How You can Motivate Employees beyond Just Money

Are you cutting stones or building cathedrals?

“A highly engaged workforce means the difference between a company that outperforms its competitors and one that fails to grow” (Gallup.com)

The Three Stone Cutters – A Parable:

 A traveller came upon three individuals working with stone.  Curious as to what these workers were doing, the traveller approached the first worker and asked, “What are you doing?”  Without the slightest hesitation, the worker replied, “I am a stone cutter and I am cutting stones.” 

Still unclear of the workers’ task, the traveller approached the second worker and asked the same question.  To this the second worker thought for a moment, gazed briefly at the traveller and explained, “I am a stone cutter and I am cutting stones to earn money to support my family.”

Perplexed by the two different responses, the sojourner approached the third worker and asked, “What are you doing?”  Stopping for a moment, the worker stared at the stone in his hand, slowly turned to the traveller, and said, “I am a stone cutter and I AM BUILDING A CATHEDRAL!” 

Three men – all working at the same site, performing the same task – each had three very different perspectives of what they were working toward.

I love this parable as, to me, it illustrates starkly and succinctly the culture and attitude that organisations (of whatever nature) need to be adopting in order to create a motivated, engaged and therefore productive and competitive workforce.

Unlike generations past, the millennial generation and that of ‘generation z’ are wanting something different from their employers.  For them, a competitive salary package is no longer sufficient to motivate and retain them.

They want a ‘voice’ in the organisation, to receive recognition (not of a monetary nature), to have greater cohesion and work as a team, to have a sense of purpose and the knowledge that their work is contributing to a greater vision and is meaningful.

They demand fair treatment, being given responsibility and autonomy, a better ‘work-life’ balance and concern as regards their wellbeing.

Organisations that ‘get this right’ – ie: that provide alternative employment opportunities, that have appropriate support structures (such as mentoring and coaching programmes) to assist and support employees’ professional and personal development needs, that show genuine concern for their employees’ wellness and health by having proper wellness programmes in place, that don’t simply pay ‘lip service’ to corporate social responsibility initiatives and that have a clearly defined purpose and vision that is regularly communicated to their employees and consistently followed, will not only retain and have a highly engaged and productive workforce but will also remain ahead of their competition and reap the rewards of sustained growth and profits.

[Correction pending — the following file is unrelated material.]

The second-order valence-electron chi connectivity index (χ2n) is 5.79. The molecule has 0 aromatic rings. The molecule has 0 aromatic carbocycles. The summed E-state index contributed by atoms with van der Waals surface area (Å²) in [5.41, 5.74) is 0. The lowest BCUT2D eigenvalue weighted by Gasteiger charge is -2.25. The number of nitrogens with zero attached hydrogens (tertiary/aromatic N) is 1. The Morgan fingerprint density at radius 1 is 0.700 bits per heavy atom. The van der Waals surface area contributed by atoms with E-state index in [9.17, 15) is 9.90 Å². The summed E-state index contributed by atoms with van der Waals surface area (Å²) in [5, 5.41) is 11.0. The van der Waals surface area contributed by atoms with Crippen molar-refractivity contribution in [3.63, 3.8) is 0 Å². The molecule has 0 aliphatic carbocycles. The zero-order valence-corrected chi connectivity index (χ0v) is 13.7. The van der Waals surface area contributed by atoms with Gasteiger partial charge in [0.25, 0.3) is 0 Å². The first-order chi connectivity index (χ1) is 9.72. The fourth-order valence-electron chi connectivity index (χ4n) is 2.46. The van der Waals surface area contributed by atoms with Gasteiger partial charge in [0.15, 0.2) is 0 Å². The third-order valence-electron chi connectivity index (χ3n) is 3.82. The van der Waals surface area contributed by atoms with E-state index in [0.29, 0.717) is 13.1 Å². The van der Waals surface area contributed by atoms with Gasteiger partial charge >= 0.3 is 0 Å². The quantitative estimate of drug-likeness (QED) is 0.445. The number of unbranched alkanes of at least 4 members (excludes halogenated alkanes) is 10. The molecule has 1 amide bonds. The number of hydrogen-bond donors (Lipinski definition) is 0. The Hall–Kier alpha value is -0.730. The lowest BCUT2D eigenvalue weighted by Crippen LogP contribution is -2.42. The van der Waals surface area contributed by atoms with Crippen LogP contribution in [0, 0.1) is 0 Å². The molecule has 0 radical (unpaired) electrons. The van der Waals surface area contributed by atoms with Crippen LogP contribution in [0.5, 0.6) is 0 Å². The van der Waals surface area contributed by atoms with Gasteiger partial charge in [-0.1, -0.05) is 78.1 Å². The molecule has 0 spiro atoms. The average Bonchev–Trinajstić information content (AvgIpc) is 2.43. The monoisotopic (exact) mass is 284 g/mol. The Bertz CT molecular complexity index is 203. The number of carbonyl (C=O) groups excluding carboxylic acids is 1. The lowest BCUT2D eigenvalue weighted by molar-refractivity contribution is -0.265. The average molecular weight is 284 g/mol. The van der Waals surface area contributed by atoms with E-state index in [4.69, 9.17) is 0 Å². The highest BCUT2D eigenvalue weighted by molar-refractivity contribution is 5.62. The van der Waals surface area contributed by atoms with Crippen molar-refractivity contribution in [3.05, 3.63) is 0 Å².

To quote the founders and former CEO’s of two (consistently) highly successful and profitable business’:

“It’s not one of the ensuring mysteries of all time…A motivated employee treats the customer well.  A customer is happy so they’ll keep coming back, which pleases the shareholder.  It’s just the way it works”

Herbert Kelleher, Former CEO of SouthWest Airlines

Treating employees benevolently shouldn’t be viewed as an added cost that cuts into profits, but as a powerful energizer that can grow the enterprise into something far greater than one leader could envision

Howard Schultz, Founder and former CEO of Starbucks:

So which organisation are you?  One that has their employees simply cutting stones?  Or one that inspires and motivates them to build cathedrals?

To recap:

  • Give them non-monetary recognition.
  • Listen and take active steps when they voice their concerns.
  • Have greater cohesion and work as a team.
  • Treat employees fairly.
  • Give responsibility and autonomy.
  • Show genuine concern for employees’ wellness and health by having proper wellness programmes.
  • Don’t simply pay lip service to your corporate social responsibility initiatives.
  • Communicate regularly with employees to show them you are consistently following through on your company purpose and vision.

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Author

Helen Burt
Business & Personal Development Coach

I am a motivator, enabler, facilitator of change.  I am passionate about empowering people to take action, achieve their goals and ambitions, whether in their personal, professional lives or business.  I have an innate curiosity and interest in people and challenge assumptions and beliefs which may be holding someone back, preventing them from achieving, not just their goals, but their DREAMS.

My coaching practice is founded on these core values – to be Authentic, Aspirational, Professional, Integral, Personable and Results-Orientated.  As a result, my coaching style is one of partnering with clients in an exciting and creative process, co-creating and setting clear, specific, achievable goals and actions, holding my clients accountable in following through with their actions – thereby ensuring that they more quickly and efficiently achieve results and success.  As each client is unique, I do not subscribe to a ‘one size fits all’ philosophy – my coaching is tailor-made to address each client’s specific and individual personal, professional and business needs.  Having experienced it first-hand, I am an ardent proponent of the powerful, transformational value that coaching can and does bring.

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